Essay on Does Religion Cause War?

Published: 2021/12/24
Number of words: 688

Religion and violence are one of the hottest topics in the world. This notion is enhanced by unquestioned beliefs, such as the concepts purporting that religious individuals are intrinsically anti-science and that religions hold absolute facts about the world. Therefore, arguments exist based on whether religion causes war. Some analysts believe that it may lead to violence, while others are of the contrary opinion. Thus, this paper will unveil the reasoning detailing why religion often exists in warfare, but not the main cause. In this standpoint, facts specifying how people utilize religious faith in order to cause conflict will make a significant part of the discussion. Religion does not cause war, but it is always present in most wars because parties struggling for political and economic influence, wealth and territories, and power tend to use it as a tool to justify their wrongdoings and even control how people think.

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Fight for political space is one dominant theme, which is often intertwined with religion. A group of individuals will tend to challenge those in power, especially when they feel excluded from leadership. With the use of religion, such groups may convince others that their cause of action is justifiable and that it is based on faith (Eriksen, 2016). For example, the Syrian War had different faith-based groups, such as Islamic State of the Iraq and Levant (ISIS), whereby each party had support from different nations, such as U.S., and Russia, among others. So, every country supported a given group based on ideologies. In consideration of this instance, it is explicit that religion is used to justify a cause of action, but not necessarily the cause of war.

Some group of people or organization use religion in order to gain power by controlling people’s mindset. This approach restrains people from accessing the most fundamental freedoms, thus encouraging victims to be violent. According to Fiedler (2014), religion often exists as a culprit amid sectarian violence. For example, Muslims in Palestinian and Jews based in Israel often fight over a piece of land basing their arguments on history. This war is evidence that religion is just a recipe for the violence. So, in this case, it is not the religion causing the war, but people who group themselves based on religious faith and origin.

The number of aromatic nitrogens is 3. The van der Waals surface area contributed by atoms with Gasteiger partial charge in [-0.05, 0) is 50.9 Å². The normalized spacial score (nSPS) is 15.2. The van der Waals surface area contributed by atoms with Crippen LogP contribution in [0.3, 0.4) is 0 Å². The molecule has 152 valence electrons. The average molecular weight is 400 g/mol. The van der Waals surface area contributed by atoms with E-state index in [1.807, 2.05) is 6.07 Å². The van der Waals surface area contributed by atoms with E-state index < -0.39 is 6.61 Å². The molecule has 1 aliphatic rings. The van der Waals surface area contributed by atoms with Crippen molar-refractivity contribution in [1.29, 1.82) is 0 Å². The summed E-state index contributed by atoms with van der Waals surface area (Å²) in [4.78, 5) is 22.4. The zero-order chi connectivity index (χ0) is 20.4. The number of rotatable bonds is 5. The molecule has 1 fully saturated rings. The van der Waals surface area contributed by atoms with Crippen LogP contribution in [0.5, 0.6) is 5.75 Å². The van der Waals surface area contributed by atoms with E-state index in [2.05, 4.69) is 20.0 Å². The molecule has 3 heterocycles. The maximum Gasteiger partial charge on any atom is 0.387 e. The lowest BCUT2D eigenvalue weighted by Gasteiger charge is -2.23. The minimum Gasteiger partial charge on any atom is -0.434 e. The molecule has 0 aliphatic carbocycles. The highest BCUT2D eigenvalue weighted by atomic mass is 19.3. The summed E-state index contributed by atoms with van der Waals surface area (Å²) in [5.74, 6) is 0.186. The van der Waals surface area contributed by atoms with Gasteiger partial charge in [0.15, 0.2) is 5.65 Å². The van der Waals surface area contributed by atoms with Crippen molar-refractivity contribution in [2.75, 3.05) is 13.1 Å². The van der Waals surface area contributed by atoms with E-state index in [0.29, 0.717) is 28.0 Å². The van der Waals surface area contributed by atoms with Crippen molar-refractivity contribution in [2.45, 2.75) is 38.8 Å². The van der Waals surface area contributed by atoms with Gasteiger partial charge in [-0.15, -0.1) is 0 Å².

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A clash of civilization is another major cause of conflict, which is closely linked to religion. This concept delves on the divergent views between Western culture and those of the Middle East. The West represents a monolithic reality adapted to modernism while Muslim world signifies old age, that is, backward (Cavanaugh, 2007). This perception results in unending opposition between these two groups, thus enhancing conflict between the Arab world and the West. For example, Muslims believe in Jihad War – a concept, which is regressive according to the western culture. Therefore, the conflicts that may arise are then fueled by these divergent viewpoints, which show that religion only acts to enhance the warfare, but not the actual cause.

In conclusion, religion is often entangled in most causes of war, but it is not the real instigator. First, the fight for political and economic power is one of the significant reasons for war globally whereby the parties involved make use of religion as a mask to achieve their goals. Second, the struggle for power forces the perpetrators to utilize religion as a tool to control and justify their cause of action. Third, class of civilization between the West and Muslims tend to enhance warfare that may exist between them. In all the three cases, it is evident that religion is an implicit instigator, which is well-knotted in the causes, but not the genuine initiator.


Cavanaugh, W. T. (2007). Does Religion Cause Violence? Harvard Divinity Bulletin. Retrieved from

Eriksen, I. (2016). Religion alone does not cause civil war. ScienceNordic. Retrieved from

Fiedler, M. (2014). Religion is often a presence in violence, but it’s not the cause. National Catholic Reporter. Retrieved from

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